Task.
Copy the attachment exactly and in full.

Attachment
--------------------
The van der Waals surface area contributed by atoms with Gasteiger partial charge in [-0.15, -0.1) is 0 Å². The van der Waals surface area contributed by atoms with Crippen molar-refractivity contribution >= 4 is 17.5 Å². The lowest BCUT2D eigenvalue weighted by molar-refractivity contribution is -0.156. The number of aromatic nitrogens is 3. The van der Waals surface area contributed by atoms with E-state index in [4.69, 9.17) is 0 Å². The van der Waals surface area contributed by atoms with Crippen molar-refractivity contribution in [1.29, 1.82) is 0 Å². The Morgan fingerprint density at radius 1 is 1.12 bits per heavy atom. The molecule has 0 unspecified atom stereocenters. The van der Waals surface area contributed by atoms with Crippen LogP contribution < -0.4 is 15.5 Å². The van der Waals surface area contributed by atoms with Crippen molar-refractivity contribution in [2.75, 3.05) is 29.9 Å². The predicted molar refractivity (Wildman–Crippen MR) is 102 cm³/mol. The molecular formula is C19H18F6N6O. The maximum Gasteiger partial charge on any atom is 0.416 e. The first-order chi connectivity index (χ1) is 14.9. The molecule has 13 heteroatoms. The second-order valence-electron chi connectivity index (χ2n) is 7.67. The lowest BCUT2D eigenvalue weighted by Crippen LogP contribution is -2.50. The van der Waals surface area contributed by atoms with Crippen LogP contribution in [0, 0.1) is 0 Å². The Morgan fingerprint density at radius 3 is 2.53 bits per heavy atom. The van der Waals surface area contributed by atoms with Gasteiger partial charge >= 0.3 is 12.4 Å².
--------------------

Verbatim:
The van der Waals surface area contributed by atoms with Gasteiger partial charge in [-0.15, -0.1) is 0 Å². The van der Waals surface area contributed by atoms with Crippen molar-refractivity contribution >= 4 is 17.5 Å². The lowest BCUT2D eigenvalue weighted by molar-refractivity contribution is -0.156. The number of aromatic nitrogens is 3. The van der Waals surface area contributed by atoms with E-state index in [4.69, 9.17) is 0 Å². The van der Waals surface area contributed by atoms with Crippen molar-refractivity contribution in [1.29, 1.82) is 0 Å². The Morgan fingerprint density at radius 1 is 1.12 bits per heavy atom. The molecule has 0 unspecified atom stereocenters. The van der Waals surface area contributed by atoms with Crippen LogP contribution < -0.4 is 15.5 Å². The van der Waals surface area contributed by atoms with Crippen molar-refractivity contribution in [2.75, 3.05) is 29.9 Å². The predicted molar refractivity (Wildman–Crippen MR) is 102 cm³/mol. The molecular formula is C19H18F6N6O. The maximum Gasteiger partial charge on any atom is 0.416 e. The first-order chi connectivity index (χ1) is 14.9. The molecule has 13 heteroatoms. The second-order valence-electron chi connectivity index (χ2n) is 7.67. The lowest BCUT2D eigenvalue weighted by Crippen LogP contribution is -2.50. The van der Waals surface area contributed by atoms with Crippen LogP contribution in [0, 0.1) is 0 Å². The Morgan fingerprint density at radius 3 is 2.53 bits per heavy atom. The van der Waals surface area contributed by atoms with Gasteiger partial charge >= 0.3 is 12.4 Å².